Silicon Valley season four accurately reflects the egoistic narcissism of the tech industry
There was a sequence in the first season finale of Silicon Valley, HBO’s consistently-brilliant comedy satirising the American tech industry, and especially its namesake Silicon Valley, that will likely go down in the annals of American sitcom history for being one of the best comedic expositions ever:
It was when, after all the disappointment of having Hooli (the Google-esque tech giant in Silicon Valley’s fictionalised world) steal what-would-have-been-Pied-Piper’s thunder at TechCrunch Disrupt by presenting a compression speed (termed the “Weissman score” on the show) that equaled the score Pied Piper were set to present, our heroes — the winsome underdog foursome at Pied Piper, and well, Erlich Bachman — came up with the nerdiest (and arguably, greatest) “dick joke” in TV history. Yup, you heard that right!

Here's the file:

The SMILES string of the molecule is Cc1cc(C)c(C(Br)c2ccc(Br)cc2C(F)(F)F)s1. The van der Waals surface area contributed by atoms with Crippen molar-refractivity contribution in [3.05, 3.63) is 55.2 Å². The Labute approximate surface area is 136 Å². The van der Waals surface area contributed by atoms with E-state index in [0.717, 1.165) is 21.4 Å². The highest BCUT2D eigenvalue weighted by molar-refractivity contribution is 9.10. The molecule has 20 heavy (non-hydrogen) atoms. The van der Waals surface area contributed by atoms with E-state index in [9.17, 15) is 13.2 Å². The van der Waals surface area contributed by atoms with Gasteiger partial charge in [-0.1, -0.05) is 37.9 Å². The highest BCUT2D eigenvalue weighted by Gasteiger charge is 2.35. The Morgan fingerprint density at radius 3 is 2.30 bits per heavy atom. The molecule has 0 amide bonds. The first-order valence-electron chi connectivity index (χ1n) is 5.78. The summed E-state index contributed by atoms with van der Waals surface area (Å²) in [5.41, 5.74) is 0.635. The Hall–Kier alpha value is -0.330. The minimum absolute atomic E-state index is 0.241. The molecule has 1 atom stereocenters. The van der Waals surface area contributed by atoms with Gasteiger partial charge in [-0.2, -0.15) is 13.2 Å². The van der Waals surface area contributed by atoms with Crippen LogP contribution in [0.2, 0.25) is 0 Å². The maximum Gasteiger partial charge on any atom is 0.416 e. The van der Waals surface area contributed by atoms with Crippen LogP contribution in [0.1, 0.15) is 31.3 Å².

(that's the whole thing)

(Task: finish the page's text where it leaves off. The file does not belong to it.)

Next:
In real life, the joke caught the attention of every mathematician and nerd worth their grey cells, thereby making genius Stanford University consultants for the show (who worked on the algorithm to make it seem almost-plausible) release their actual paper, suitably titled Optimal Tip-to-Tip Efficiency.
On the show, the “dick joke” came about in a pivotal moment on Silicon Valley — it lead then-CEO of Pied Piper Richard Hendriks to an epiphany, from where he went on to create the highest Weissman score ever and save Pied Piper! It was a brilliant narrative arc — the triumph of the underdog, beating the big bad corporation (and its brash, enigmatic but ruthless head Gavin Benson) at its own game...all with some hilariously unforgettable guy-to-guy dick humour.